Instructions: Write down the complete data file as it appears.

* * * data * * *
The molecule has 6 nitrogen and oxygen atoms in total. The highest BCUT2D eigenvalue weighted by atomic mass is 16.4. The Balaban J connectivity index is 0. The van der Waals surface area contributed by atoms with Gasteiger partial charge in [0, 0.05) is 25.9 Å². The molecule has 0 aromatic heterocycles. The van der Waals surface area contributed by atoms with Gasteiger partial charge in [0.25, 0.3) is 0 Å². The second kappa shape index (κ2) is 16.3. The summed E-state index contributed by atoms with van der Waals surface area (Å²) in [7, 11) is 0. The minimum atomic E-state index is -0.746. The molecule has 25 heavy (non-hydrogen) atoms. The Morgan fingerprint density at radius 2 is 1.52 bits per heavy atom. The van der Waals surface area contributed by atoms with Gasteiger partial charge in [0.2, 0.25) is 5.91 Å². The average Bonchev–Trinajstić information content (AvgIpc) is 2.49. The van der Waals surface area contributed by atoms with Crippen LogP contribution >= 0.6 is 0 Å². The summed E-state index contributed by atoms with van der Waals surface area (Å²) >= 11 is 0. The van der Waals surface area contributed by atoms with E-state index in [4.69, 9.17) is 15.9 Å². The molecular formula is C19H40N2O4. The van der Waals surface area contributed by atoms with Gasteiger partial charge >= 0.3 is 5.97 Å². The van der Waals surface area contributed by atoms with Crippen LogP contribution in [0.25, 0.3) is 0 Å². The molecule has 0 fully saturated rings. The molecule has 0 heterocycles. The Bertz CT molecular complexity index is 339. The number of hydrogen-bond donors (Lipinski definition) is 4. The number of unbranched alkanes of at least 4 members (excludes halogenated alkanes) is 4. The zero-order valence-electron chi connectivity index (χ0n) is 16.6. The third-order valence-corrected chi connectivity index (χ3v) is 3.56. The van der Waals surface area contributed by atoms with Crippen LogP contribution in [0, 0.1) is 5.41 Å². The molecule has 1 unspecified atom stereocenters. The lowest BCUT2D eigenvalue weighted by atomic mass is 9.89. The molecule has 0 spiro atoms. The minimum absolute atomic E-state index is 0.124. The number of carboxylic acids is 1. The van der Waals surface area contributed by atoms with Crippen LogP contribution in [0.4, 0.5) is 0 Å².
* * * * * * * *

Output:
The molecule has 6 nitrogen and oxygen atoms in total. The highest BCUT2D eigenvalue weighted by atomic mass is 16.4. The Balaban J connectivity index is 0. The van der Waals surface area contributed by atoms with Gasteiger partial charge in [0, 0.05) is 25.9 Å². The molecule has 0 aromatic heterocycles. The van der Waals surface area contributed by atoms with Gasteiger partial charge in [0.25, 0.3) is 0 Å². The second kappa shape index (κ2) is 16.3. The summed E-state index contributed by atoms with van der Waals surface area (Å²) in [7, 11) is 0. The minimum atomic E-state index is -0.746. The molecule has 25 heavy (non-hydrogen) atoms. The Morgan fingerprint density at radius 2 is 1.52 bits per heavy atom. The van der Waals surface area contributed by atoms with Gasteiger partial charge in [0.2, 0.25) is 5.91 Å². The average Bonchev–Trinajstić information content (AvgIpc) is 2.49. The van der Waals surface area contributed by atoms with Crippen LogP contribution >= 0.6 is 0 Å². The summed E-state index contributed by atoms with van der Waals surface area (Å²) >= 11 is 0. The van der Waals surface area contributed by atoms with E-state index in [4.69, 9.17) is 15.9 Å². The molecular formula is C19H40N2O4. The van der Waals surface area contributed by atoms with Gasteiger partial charge >= 0.3 is 5.97 Å². The van der Waals surface area contributed by atoms with Crippen LogP contribution in [0.25, 0.3) is 0 Å². The molecule has 0 fully saturated rings. The molecule has 0 heterocycles. The Bertz CT molecular complexity index is 339. The number of hydrogen-bond donors (Lipinski definition) is 4. The number of unbranched alkanes of at least 4 members (excludes halogenated alkanes) is 4. The zero-order valence-electron chi connectivity index (χ0n) is 16.6. The third-order valence-corrected chi connectivity index (χ3v) is 3.56. The van der Waals surface area contributed by atoms with Crippen LogP contribution in [0, 0.1) is 5.41 Å². The molecule has 1 unspecified atom stereocenters. The lowest BCUT2D eigenvalue weighted by atomic mass is 9.89. The molecule has 0 spiro atoms. The minimum absolute atomic E-state index is 0.124. The number of carboxylic acids is 1. The van der Waals surface area contributed by atoms with Crippen LogP contribution in [0.4, 0.5) is 0 Å².